Thanks to Dr. Cole Bennett and his ENGL 325: Advanced Comp class for sharing their Literacies projects again this year. .
The course introduces students to “theories of literacy from a variety of disciplinary perspectives, paying particular attention to readings that emphasize social and political issues related to reading and writing.” then concluded with student-produced videos introducing a cultural literacy of their own:
“Rhetorically, this video should attempt to convince the viewer that 1) the activity under consideration qualifies as an expanded form of literacy; and 2) society would benefit as a whole if such argument were accepted. How does the subject fall under a definition of literacy? Which definition? Why does it matter? How are our lives enriched if we agree with you? How might your opponents disagree with you, and how would you address such concerns?”
Here are a few examples of their work.
In August How to Read a Book hit 20,000 views. Congrats Hilary!
At the end of the semester, we get a lot of notes from faculty with strong examples of student video projects (we’ll share of few of those this next week). It’s typically a good sign when students begin sharing links to their classmates’ projects. High praise indeed.
This example came from a couple students who thought Hilary Commer’s “How to Read a Book in 2013” was the complete package. Strong, sharp writing. Carefully composed visuals. And directing and performances that accentuate humor without overdoing it. And shot on Learning Studio camera to boot! A great combination we think you’ll enjoy.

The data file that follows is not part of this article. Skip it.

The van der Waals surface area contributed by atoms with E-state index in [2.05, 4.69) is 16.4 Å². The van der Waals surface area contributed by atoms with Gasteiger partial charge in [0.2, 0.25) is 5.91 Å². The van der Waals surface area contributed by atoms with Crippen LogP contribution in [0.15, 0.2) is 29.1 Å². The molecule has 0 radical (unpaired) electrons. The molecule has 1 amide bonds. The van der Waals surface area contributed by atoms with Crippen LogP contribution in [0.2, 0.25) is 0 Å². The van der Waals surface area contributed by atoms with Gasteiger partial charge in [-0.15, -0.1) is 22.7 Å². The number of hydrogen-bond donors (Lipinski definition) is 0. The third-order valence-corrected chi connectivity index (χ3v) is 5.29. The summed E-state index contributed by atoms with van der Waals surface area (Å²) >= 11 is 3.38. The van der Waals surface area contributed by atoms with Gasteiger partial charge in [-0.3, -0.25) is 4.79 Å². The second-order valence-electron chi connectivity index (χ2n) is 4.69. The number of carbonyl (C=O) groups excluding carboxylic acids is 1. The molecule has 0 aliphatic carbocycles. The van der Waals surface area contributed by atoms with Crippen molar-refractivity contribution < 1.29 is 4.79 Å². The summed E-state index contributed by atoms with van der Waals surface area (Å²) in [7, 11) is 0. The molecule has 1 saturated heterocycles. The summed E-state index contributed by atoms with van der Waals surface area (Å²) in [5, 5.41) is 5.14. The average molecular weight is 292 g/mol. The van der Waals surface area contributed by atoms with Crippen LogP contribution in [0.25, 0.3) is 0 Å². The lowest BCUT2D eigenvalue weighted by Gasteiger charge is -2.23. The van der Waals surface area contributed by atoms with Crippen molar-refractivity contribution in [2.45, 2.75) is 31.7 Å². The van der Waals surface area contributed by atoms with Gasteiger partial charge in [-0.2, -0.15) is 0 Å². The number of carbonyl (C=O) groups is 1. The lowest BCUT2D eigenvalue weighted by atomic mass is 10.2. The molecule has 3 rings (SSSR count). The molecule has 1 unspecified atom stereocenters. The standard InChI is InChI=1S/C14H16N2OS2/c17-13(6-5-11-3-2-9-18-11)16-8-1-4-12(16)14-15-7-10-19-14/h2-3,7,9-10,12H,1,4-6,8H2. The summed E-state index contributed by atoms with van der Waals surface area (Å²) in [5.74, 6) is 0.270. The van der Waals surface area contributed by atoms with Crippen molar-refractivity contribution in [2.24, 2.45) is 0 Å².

How to Read a Book in 2013
Produced for Cade White’s Introduction to Visual Media, How-To Video assignment
“Did you find an odd box with pieces of paper inside? It might be a book! Some of them still have real pages—and I’ll show you just how to read one.”
Several months ago Adam Hester, Department of Theatre chair, let us know that folks from the Tepper Semester program in New York would be on campus. They hosted a film casting workshop that gave ACU students experience working with professional casting directors.
Thanks to Matt Bardwell and Nathan Driskell in the Learning Studio for filming the auditions, giving students a glimpse of themselves on the big screen.
Some remarkable talent at FilmFest this weekend at the premiere downtown last night at the historic Paramount Theater. If you missed it, here are the films that were featured this year with the awards handed out last night.
For a look back at winners in previous years, check the FilmFest Archive put together by Learning Studio students last semester.
Best Film – “Umbrella”
Best Dramatic Film – “The Mover”
Best Music Video – “Hope on Fire”
Best Director – Caitlin Bradford, “The Mover”
Best Producer – Stephen Estrada, “Nerf Wars”
Best Writer – David McMichael, “The Mover”
Best Technical Director – Lucius Patenaude, “Red Rubber Ball”
Best Sound Design – “The Mover”
Best Actor – Nick Palmieri, “Red Rubber Ball”
Best Actress – Lauren Mesaros, “Umbrella”
The Images of Aging photography contest, sponsored by Pruett Gerontology Center, is now in its third year. They’ve announced student winners in three categories. Thanks to Sue Garcia and Charlie Pruett for letting the Learning Studio be a part.
Black and White Photography
First Place – Tara Holland, “Love Never Lets Go”
Honorable Mention – Allye Foster, “Aged Beauty”
First Place – Asia Todd, “Smiles in the Pasture”
Honorable Mention – Deanna Romero, “True Peruvian”
First Place – Theo Omileru, “A Gala Moment”
Honorable Mention – Brandy Rains, “Papa’s Pickup”
For a list of past winners, see the Images of Aging blog.